In Part 2 of this blog post I’ll take a look at two more KPIs that senior financial professionals can use to identify risk and address weaknesses through timely reporting and mitigation. As I stated in Part 1, “Financial executives who identify critical issues early on, and who then use the data from KPIs to raise red flags (can) create the opportunity with business owners to take the require steps to address perceived weaknesses. Business leaders also must learn how to read KPIs effectively and understand the impact that those numbers have on the overall business.” Let’s turn to two more examples.
Inventory Turnover Ratio:
Formula: Cost of Goods Sold divided by Average Inventory
Days Inventory: (1 – Inventory Turnover) * 365 Days
The Inventory Turnover Ratio is an important measure of how well a company generates sales from its inventory. Inventory turnover is the number of times a company sells and replaces its stock of goods during a period. Typically, the higher the inventory turnover the better. Conversely, a lower turnover indicates less demand for the product because Inventory Turnover Ratio effectively measures how well the company is turning its inventory into sales. This ratio is important to shareholders and owners as it measures how easily a company can turn its inventory into cash. Creditors are interested in this as inventory can be collateralized and lending intuitions want to know that the inventory will be easy to sell. The CFO can use Inventory Turnover Ratio to show investors how liquid a company’s inventory is.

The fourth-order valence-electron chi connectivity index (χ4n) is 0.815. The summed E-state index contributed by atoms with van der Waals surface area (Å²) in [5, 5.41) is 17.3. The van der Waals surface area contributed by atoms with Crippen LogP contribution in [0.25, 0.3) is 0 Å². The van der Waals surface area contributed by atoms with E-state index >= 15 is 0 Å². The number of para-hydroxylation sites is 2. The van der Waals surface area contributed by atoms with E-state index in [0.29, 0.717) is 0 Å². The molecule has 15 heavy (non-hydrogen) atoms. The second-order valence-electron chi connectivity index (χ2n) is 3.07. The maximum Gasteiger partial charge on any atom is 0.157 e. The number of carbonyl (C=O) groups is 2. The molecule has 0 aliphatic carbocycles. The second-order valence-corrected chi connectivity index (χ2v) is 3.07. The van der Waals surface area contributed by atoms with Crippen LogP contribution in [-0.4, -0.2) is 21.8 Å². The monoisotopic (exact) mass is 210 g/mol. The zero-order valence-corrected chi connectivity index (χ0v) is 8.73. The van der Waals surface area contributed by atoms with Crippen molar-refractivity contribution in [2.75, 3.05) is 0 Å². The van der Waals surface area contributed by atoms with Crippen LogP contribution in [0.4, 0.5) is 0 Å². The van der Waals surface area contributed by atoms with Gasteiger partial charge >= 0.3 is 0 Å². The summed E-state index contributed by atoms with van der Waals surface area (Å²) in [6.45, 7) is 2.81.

- Accounts Receivable Turnover Ratio:
Formula: Net Credit Sales divided by Average Accounts Receivable
Days Receivable: 365 divided by AR Turnover Ratio
The Accounts Receivable Turnover Ratio KPI indicates the rate at which your company is collecting its sales. This KPI allows business owners to indicate outstanding payments and focuses on maximizing the efficiency of your payment collections. Average debtor days monitor the number of days customers take to make payment. CFOs monitor this metric closely to determine if the turnover is at its most efficient to improve liquidity.
A CFO using KPIs will have greater insight into how well financial operations are running and can identify opportunities for using best practices to improve results. KPIs are business and industry specific and an organization should choose indicators that they believe provide the most insight into the company’s finances. Dashboarding the KPIs will allow for full transparency and give up-to-date results on the financial health of your company.